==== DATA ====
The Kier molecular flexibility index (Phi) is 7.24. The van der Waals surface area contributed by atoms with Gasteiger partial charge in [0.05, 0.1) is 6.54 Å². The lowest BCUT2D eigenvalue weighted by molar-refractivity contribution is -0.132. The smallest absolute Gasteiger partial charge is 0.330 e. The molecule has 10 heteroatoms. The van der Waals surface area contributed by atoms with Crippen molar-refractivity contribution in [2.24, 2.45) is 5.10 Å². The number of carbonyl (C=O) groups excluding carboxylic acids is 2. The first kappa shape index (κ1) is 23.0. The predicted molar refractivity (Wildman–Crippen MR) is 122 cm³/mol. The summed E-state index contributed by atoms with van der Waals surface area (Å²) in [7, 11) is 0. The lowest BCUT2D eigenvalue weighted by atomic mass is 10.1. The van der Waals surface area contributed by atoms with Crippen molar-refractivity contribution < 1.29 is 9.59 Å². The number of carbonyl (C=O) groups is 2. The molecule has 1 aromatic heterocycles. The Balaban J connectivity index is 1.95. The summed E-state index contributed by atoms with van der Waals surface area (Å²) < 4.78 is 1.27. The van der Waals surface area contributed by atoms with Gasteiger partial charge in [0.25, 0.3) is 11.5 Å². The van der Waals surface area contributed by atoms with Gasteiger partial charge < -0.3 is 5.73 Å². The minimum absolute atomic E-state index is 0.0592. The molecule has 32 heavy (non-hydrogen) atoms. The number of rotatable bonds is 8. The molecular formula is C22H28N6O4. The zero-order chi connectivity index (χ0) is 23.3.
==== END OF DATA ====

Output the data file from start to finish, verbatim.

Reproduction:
The Kier molecular flexibility index (Phi) is 7.24. The van der Waals surface area contributed by atoms with Gasteiger partial charge in [0.05, 0.1) is 6.54 Å². The lowest BCUT2D eigenvalue weighted by molar-refractivity contribution is -0.132. The smallest absolute Gasteiger partial charge is 0.330 e. The molecule has 10 heteroatoms. The van der Waals surface area contributed by atoms with Crippen molar-refractivity contribution in [2.24, 2.45) is 5.10 Å². The number of carbonyl (C=O) groups excluding carboxylic acids is 2. The first kappa shape index (κ1) is 23.0. The predicted molar refractivity (Wildman–Crippen MR) is 122 cm³/mol. The summed E-state index contributed by atoms with van der Waals surface area (Å²) in [7, 11) is 0. The lowest BCUT2D eigenvalue weighted by atomic mass is 10.1. The van der Waals surface area contributed by atoms with Crippen molar-refractivity contribution < 1.29 is 9.59 Å². The number of carbonyl (C=O) groups is 2. The molecule has 1 aromatic heterocycles. The Balaban J connectivity index is 1.95. The summed E-state index contributed by atoms with van der Waals surface area (Å²) < 4.78 is 1.27. The van der Waals surface area contributed by atoms with Gasteiger partial charge in [0.25, 0.3) is 11.5 Å². The van der Waals surface area contributed by atoms with Gasteiger partial charge < -0.3 is 5.73 Å². The minimum absolute atomic E-state index is 0.0592. The molecule has 32 heavy (non-hydrogen) atoms. The number of rotatable bonds is 8. The molecular formula is C22H28N6O4. The zero-order chi connectivity index (χ0) is 23.3.